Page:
Before reading any more it has to be said, if you haven’t played Saints Row 3 or 4 you should do so. Otherwise your mind may not be able to comprehend the madness that is Gat out of hell, or it may help you realise if your SR satisfaction has been quenched or not.
The Saints Row series has proven itself to be serious, funny and absolutely insane! Turning away from the comparison of GTA to choose its own path, whether it be from and alien invasion on earth causing the president of the world to take action in an Anti-Air gun, or a Matrix-esque virtual world. Only Deep Silver Volition(aka Volition) could top it off with a trip to hell to save the Boss from marrying Satan’s daughter Jezebel.
Graphics / Story
Being thrown into Hell is definitely an interesting feeling. The actual world itself is half the size of SteelPort which still gives you plenty to work with, plus the atmosphere is perfect! You definitely feel as though you’ve entered a twisted realm, it may not feel like the underworld or a place where Hades would hide, but when the buildings look the monotonous colour of brimstone with lava dripping from flying rocks, crazy architecture and lakes of magma, it’s positively hellish. But again, the game feels like it’s making a parody of itself and there’s enough differences that you don’t feel as though you’re in a re-vamped SteelPort. As far as graphics go though, they’re only a slight improvement to its other games, while still looking a bit rough, but mostly sticking with a style that the game’s comfortable with.
Saints Row’s humour has always been funny and over-the-top which is what it’s become known for (notorious or otherwise). How many people did you beat to death with large phallic object in SR4 and not have a grin out your mouth as you did it.
The games story although quite linear allows a lot of exploration. Naturally a lot of unexpected stuff happens in the game and plenty of hours of gameplay and challenges are available for you to enjoy every penny spent. You even get a wonderful Disney number for all your trouble visiting hell, how many games can offer you that.
I loved the feeling of finally being able to fly, SR4 was great with the super jumping and gliding, yet nothing beats the feeling of actually flying around with wings (especially fiery angelic wings) and doing aerial acrobatics when being shot at. This easily allows you to traverse your new world while also gathering ‘Soul Clusters’ to improve your abilities (similar to the clusters from its predecessor). Unfortunately this again makes cars pointless to the game, it’s nice to know you can drive whenever you want but who wants to do that when you can simply get to your destination by running at super-speed, jumping rooftops or flying.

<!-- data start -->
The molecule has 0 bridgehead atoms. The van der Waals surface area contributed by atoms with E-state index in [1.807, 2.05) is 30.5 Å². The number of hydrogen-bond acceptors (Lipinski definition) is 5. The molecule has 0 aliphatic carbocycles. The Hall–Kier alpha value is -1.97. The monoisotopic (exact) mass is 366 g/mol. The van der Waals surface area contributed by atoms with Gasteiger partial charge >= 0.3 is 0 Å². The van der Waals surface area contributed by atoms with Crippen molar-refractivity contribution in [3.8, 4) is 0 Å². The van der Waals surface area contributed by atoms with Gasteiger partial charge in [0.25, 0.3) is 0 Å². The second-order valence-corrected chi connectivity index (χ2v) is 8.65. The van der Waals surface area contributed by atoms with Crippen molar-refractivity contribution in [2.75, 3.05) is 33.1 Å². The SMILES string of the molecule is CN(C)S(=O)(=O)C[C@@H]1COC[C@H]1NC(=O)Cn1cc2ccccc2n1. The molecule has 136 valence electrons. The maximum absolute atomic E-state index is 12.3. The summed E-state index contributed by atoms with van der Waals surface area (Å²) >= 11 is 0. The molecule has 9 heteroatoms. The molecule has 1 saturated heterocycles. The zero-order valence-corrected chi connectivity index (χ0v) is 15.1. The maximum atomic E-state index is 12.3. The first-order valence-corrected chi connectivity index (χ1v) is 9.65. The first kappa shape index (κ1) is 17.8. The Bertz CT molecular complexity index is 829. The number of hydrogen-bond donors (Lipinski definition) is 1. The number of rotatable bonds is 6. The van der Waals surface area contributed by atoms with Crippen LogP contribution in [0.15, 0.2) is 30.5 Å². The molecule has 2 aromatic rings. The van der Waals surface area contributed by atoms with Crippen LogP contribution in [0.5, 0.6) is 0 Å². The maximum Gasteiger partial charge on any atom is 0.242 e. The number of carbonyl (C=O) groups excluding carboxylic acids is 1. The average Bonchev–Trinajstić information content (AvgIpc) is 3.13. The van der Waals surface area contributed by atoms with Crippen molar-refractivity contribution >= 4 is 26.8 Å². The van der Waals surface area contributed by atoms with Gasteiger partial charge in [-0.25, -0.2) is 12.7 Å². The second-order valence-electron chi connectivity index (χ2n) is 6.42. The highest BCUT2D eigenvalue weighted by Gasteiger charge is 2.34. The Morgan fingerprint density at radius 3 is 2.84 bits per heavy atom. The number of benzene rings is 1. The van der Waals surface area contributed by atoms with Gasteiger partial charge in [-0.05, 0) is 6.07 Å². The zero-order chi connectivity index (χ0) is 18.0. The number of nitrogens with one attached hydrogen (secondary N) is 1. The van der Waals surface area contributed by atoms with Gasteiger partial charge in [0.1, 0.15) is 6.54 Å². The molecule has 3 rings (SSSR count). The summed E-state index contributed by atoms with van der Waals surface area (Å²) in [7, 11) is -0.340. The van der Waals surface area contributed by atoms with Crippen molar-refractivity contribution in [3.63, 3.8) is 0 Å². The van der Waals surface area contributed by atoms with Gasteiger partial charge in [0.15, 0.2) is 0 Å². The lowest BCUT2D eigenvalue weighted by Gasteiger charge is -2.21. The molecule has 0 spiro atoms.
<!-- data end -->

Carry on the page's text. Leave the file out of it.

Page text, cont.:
A small example of the powers (as I don’t wish to spoil too much) is the ability to summon a variety of different minions to aid you in the destruction of demons. Or perhaps you would prefer blasting your enemies to stone or just devour their souls entirely while stomping them in an aura of holy light. The choice is yours. More powers can be unlocked through the alters found throughout the game.
To complement your newfound powers you have an arsenal of weaponry at your disposal. You shouldn’t just be satisfied with your machine gun or dual pistols, instead you’re given weapons which are the embodiment of the Seven Deadly Sins, what more could you ask for? Each of these offer a fantastic uniqueness that all offer a level of satisfaction when using them. Whether it’s Greeds ‘Diamond Sting’ which fires money while being gold-plated, Envy’s ‘Uriel’s Edge’ which happens to be a massive flaming sword that disintegrates people, or even Sloth’s ‘Armchair-A-Geddon’ which speaks for itself. All of the weapons can be unlocked through different methods which relate to their name.
It’s fairly interesting to see a game which feels very Gat and Kinzie centric, getting to play as the pair of them felt so good after working with both of them in previous games. The game itself felt more as a gimmick, while trying to bring a special feel to SR players, it doesn’t try and explain more than it needs to and instead throws it right in your face. The downside to all of this is that you don’t learn more about the characters than you’d like and there’s a massive lack of customisation to your player as opposed to SR4’s Boss creation where you could be a; blue metal skinned, green mohawk headed, red eyed super-saiyan who weighs more than a house.
As a standalone expansion, ‘Gat out of Hell’ provides a great game with an enjoyable yet linear story even if it does seem to be a slight re-skin of Saints Row 4. The environment design looks cool and fits with the style of the game well, but the graphics of the game are beginning to look a bit rough compared to most games of its generation. The lack of customisation is a bit upsetting, but is made up with the new powers and weaponry with the humour being on point. It sums up Saints Row as a whole very well while still being crazy and amusing.